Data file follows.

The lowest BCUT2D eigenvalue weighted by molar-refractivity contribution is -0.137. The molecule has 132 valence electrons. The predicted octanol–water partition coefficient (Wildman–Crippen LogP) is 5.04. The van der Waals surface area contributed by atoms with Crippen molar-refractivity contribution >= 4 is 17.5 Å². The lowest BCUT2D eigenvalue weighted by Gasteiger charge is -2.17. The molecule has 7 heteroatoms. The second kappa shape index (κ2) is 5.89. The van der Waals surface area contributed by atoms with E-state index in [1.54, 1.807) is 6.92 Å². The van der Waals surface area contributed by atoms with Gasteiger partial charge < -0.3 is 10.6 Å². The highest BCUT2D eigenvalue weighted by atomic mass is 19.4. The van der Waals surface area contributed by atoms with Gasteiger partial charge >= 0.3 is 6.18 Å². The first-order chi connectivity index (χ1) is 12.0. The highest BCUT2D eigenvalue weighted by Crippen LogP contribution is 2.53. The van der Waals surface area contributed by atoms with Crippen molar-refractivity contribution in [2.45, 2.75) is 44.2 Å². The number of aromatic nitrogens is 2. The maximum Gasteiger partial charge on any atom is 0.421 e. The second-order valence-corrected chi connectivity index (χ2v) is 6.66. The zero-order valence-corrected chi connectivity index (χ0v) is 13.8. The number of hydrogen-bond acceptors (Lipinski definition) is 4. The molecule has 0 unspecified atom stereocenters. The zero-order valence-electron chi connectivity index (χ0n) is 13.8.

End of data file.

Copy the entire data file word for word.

The lowest BCUT2D eigenvalue weighted by molar-refractivity contribution is -0.137. The molecule has 132 valence electrons. The predicted octanol–water partition coefficient (Wildman–Crippen LogP) is 5.04. The van der Waals surface area contributed by atoms with Crippen molar-refractivity contribution >= 4 is 17.5 Å². The lowest BCUT2D eigenvalue weighted by Gasteiger charge is -2.17. The molecule has 7 heteroatoms. The second kappa shape index (κ2) is 5.89. The van der Waals surface area contributed by atoms with E-state index in [1.54, 1.807) is 6.92 Å². The van der Waals surface area contributed by atoms with Gasteiger partial charge < -0.3 is 10.6 Å². The highest BCUT2D eigenvalue weighted by atomic mass is 19.4. The van der Waals surface area contributed by atoms with Gasteiger partial charge >= 0.3 is 6.18 Å². The first-order chi connectivity index (χ1) is 12.0. The highest BCUT2D eigenvalue weighted by Crippen LogP contribution is 2.53. The van der Waals surface area contributed by atoms with Crippen molar-refractivity contribution in [2.45, 2.75) is 44.2 Å². The number of aromatic nitrogens is 2. The maximum Gasteiger partial charge on any atom is 0.421 e. The second-order valence-corrected chi connectivity index (χ2v) is 6.66. The zero-order valence-corrected chi connectivity index (χ0v) is 13.8. The number of hydrogen-bond acceptors (Lipinski definition) is 4. The molecule has 0 unspecified atom stereocenters. The zero-order valence-electron chi connectivity index (χ0n) is 13.8.